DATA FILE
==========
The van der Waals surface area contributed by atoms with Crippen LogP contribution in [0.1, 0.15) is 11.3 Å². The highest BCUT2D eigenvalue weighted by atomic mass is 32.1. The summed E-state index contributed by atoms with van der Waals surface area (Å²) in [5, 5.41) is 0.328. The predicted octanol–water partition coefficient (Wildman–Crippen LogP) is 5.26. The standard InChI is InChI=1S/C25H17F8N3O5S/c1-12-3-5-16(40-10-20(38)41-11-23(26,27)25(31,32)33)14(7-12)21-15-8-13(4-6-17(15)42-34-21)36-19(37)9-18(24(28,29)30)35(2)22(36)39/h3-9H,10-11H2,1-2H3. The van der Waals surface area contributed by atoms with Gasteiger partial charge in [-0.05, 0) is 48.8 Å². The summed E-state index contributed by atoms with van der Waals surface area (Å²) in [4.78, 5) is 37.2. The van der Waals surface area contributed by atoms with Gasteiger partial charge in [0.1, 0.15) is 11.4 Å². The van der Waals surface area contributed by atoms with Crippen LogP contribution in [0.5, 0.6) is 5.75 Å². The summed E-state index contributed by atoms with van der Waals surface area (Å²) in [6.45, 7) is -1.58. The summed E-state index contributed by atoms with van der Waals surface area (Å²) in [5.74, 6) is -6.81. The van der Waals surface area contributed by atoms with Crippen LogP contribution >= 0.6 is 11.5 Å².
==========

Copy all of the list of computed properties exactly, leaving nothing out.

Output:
The van der Waals surface area contributed by atoms with Crippen LogP contribution in [0.1, 0.15) is 11.3 Å². The highest BCUT2D eigenvalue weighted by atomic mass is 32.1. The summed E-state index contributed by atoms with van der Waals surface area (Å²) in [5, 5.41) is 0.328. The predicted octanol–water partition coefficient (Wildman–Crippen LogP) is 5.26. The standard InChI is InChI=1S/C25H17F8N3O5S/c1-12-3-5-16(40-10-20(38)41-11-23(26,27)25(31,32)33)14(7-12)21-15-8-13(4-6-17(15)42-34-21)36-19(37)9-18(24(28,29)30)35(2)22(36)39/h3-9H,10-11H2,1-2H3. The van der Waals surface area contributed by atoms with Gasteiger partial charge in [-0.05, 0) is 48.8 Å². The summed E-state index contributed by atoms with van der Waals surface area (Å²) in [4.78, 5) is 37.2. The van der Waals surface area contributed by atoms with Gasteiger partial charge in [0.1, 0.15) is 11.4 Å². The van der Waals surface area contributed by atoms with Crippen LogP contribution in [0.5, 0.6) is 5.75 Å². The summed E-state index contributed by atoms with van der Waals surface area (Å²) in [6.45, 7) is -1.58. The summed E-state index contributed by atoms with van der Waals surface area (Å²) in [5.74, 6) is -6.81. The van der Waals surface area contributed by atoms with Crippen LogP contribution >= 0.6 is 11.5 Å².